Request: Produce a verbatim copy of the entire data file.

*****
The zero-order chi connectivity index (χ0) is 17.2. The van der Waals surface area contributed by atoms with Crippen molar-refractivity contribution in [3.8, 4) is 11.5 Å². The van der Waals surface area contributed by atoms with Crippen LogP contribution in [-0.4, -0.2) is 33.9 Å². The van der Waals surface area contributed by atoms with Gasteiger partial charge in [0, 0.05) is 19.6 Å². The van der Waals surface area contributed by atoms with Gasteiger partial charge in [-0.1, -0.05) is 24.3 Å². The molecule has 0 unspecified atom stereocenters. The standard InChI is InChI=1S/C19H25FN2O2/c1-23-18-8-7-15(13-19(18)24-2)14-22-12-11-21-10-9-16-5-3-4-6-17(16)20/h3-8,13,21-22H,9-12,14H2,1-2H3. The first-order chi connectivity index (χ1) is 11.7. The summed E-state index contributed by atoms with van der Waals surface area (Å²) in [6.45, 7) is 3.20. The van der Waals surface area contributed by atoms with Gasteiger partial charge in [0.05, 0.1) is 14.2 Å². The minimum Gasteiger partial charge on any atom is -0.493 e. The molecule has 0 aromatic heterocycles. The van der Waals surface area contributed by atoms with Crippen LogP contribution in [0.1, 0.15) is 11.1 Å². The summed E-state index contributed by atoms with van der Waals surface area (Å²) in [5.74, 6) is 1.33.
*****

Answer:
The zero-order chi connectivity index (χ0) is 17.2. The van der Waals surface area contributed by atoms with Crippen molar-refractivity contribution in [3.8, 4) is 11.5 Å². The van der Waals surface area contributed by atoms with Crippen LogP contribution in [-0.4, -0.2) is 33.9 Å². The van der Waals surface area contributed by atoms with Gasteiger partial charge in [0, 0.05) is 19.6 Å². The van der Waals surface area contributed by atoms with Gasteiger partial charge in [-0.1, -0.05) is 24.3 Å². The molecule has 0 unspecified atom stereocenters. The standard InChI is InChI=1S/C19H25FN2O2/c1-23-18-8-7-15(13-19(18)24-2)14-22-12-11-21-10-9-16-5-3-4-6-17(16)20/h3-8,13,21-22H,9-12,14H2,1-2H3. The first-order chi connectivity index (χ1) is 11.7. The summed E-state index contributed by atoms with van der Waals surface area (Å²) in [6.45, 7) is 3.20. The van der Waals surface area contributed by atoms with Gasteiger partial charge in [0.05, 0.1) is 14.2 Å². The minimum Gasteiger partial charge on any atom is -0.493 e. The molecule has 0 aromatic heterocycles. The van der Waals surface area contributed by atoms with Crippen LogP contribution in [0.1, 0.15) is 11.1 Å². The summed E-state index contributed by atoms with van der Waals surface area (Å²) in [5.74, 6) is 1.33.